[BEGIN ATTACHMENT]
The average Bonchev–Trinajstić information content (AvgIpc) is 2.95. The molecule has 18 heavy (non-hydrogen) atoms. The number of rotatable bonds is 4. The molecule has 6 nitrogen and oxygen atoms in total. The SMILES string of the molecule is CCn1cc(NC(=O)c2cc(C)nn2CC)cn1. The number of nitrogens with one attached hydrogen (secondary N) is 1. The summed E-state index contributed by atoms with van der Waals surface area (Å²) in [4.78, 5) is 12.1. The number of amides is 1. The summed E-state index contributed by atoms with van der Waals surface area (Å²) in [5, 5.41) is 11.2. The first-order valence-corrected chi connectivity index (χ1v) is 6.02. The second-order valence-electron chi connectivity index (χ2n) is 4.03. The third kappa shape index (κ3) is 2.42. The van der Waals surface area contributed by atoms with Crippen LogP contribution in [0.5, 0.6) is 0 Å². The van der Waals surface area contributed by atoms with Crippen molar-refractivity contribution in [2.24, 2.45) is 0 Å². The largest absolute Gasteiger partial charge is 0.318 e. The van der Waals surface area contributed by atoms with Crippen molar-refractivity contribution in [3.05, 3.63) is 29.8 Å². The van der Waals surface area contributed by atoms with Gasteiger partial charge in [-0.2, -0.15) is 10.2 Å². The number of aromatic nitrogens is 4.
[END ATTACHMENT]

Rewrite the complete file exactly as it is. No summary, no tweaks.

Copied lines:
The average Bonchev–Trinajstić information content (AvgIpc) is 2.95. The molecule has 18 heavy (non-hydrogen) atoms. The number of rotatable bonds is 4. The molecule has 6 nitrogen and oxygen atoms in total. The SMILES string of the molecule is CCn1cc(NC(=O)c2cc(C)nn2CC)cn1. The number of nitrogens with one attached hydrogen (secondary N) is 1. The summed E-state index contributed by atoms with van der Waals surface area (Å²) in [4.78, 5) is 12.1. The number of amides is 1. The summed E-state index contributed by atoms with van der Waals surface area (Å²) in [5, 5.41) is 11.2. The first-order valence-corrected chi connectivity index (χ1v) is 6.02. The second-order valence-electron chi connectivity index (χ2n) is 4.03. The third kappa shape index (κ3) is 2.42. The van der Waals surface area contributed by atoms with Crippen LogP contribution in [0.5, 0.6) is 0 Å². The van der Waals surface area contributed by atoms with Crippen molar-refractivity contribution in [2.24, 2.45) is 0 Å². The largest absolute Gasteiger partial charge is 0.318 e. The van der Waals surface area contributed by atoms with Crippen molar-refractivity contribution in [3.05, 3.63) is 29.8 Å². The van der Waals surface area contributed by atoms with Gasteiger partial charge in [-0.2, -0.15) is 10.2 Å². The number of aromatic nitrogens is 4.